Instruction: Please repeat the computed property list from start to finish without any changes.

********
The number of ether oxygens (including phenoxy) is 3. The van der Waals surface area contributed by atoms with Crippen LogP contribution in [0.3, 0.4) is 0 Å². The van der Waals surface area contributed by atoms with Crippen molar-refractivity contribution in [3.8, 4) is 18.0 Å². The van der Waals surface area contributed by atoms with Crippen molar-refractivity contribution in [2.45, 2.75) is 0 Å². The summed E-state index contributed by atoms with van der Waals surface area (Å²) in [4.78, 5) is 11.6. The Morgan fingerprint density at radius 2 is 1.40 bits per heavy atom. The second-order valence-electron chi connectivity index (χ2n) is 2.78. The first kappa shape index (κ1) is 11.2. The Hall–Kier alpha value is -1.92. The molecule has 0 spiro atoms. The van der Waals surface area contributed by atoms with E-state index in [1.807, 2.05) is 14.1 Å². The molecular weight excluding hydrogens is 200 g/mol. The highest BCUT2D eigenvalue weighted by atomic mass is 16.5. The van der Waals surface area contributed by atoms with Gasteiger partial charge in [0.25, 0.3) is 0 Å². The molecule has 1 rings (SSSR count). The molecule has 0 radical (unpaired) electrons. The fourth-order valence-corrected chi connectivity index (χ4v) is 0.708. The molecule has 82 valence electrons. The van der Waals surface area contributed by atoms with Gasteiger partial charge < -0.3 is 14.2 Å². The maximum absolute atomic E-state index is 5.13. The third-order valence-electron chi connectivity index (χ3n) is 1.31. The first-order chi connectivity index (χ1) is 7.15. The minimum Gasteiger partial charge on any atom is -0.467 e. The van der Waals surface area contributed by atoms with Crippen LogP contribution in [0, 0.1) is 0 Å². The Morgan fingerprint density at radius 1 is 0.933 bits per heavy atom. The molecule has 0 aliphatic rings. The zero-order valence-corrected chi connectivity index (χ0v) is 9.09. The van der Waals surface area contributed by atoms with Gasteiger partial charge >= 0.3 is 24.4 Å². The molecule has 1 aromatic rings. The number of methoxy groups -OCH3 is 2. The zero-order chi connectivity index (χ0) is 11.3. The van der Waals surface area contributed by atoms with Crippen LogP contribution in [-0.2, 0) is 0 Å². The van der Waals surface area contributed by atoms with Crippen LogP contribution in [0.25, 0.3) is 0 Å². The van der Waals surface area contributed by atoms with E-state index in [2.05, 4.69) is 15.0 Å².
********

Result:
The number of ether oxygens (including phenoxy) is 3. The van der Waals surface area contributed by atoms with Crippen LogP contribution in [0.3, 0.4) is 0 Å². The van der Waals surface area contributed by atoms with Crippen molar-refractivity contribution in [3.8, 4) is 18.0 Å². The van der Waals surface area contributed by atoms with Crippen molar-refractivity contribution in [2.45, 2.75) is 0 Å². The summed E-state index contributed by atoms with van der Waals surface area (Å²) in [4.78, 5) is 11.6. The Morgan fingerprint density at radius 2 is 1.40 bits per heavy atom. The second-order valence-electron chi connectivity index (χ2n) is 2.78. The first kappa shape index (κ1) is 11.2. The Hall–Kier alpha value is -1.92. The molecule has 0 spiro atoms. The van der Waals surface area contributed by atoms with E-state index in [1.807, 2.05) is 14.1 Å². The molecular weight excluding hydrogens is 200 g/mol. The highest BCUT2D eigenvalue weighted by atomic mass is 16.5. The van der Waals surface area contributed by atoms with Gasteiger partial charge in [0.25, 0.3) is 0 Å². The molecule has 1 rings (SSSR count). The molecule has 0 radical (unpaired) electrons. The fourth-order valence-corrected chi connectivity index (χ4v) is 0.708. The molecule has 82 valence electrons. The van der Waals surface area contributed by atoms with Gasteiger partial charge < -0.3 is 14.2 Å². The maximum absolute atomic E-state index is 5.13. The third-order valence-electron chi connectivity index (χ3n) is 1.31. The first-order chi connectivity index (χ1) is 7.15. The minimum Gasteiger partial charge on any atom is -0.467 e. The van der Waals surface area contributed by atoms with Crippen LogP contribution in [0, 0.1) is 0 Å². The Morgan fingerprint density at radius 1 is 0.933 bits per heavy atom. The molecule has 0 aliphatic rings. The zero-order valence-corrected chi connectivity index (χ0v) is 9.09. The van der Waals surface area contributed by atoms with Gasteiger partial charge >= 0.3 is 24.4 Å². The molecule has 1 aromatic rings. The number of methoxy groups -OCH3 is 2. The zero-order chi connectivity index (χ0) is 11.3. The van der Waals surface area contributed by atoms with Crippen LogP contribution in [-0.2, 0) is 0 Å². The van der Waals surface area contributed by atoms with Crippen LogP contribution in [0.25, 0.3) is 0 Å². The van der Waals surface area contributed by atoms with E-state index in [2.05, 4.69) is 15.0 Å².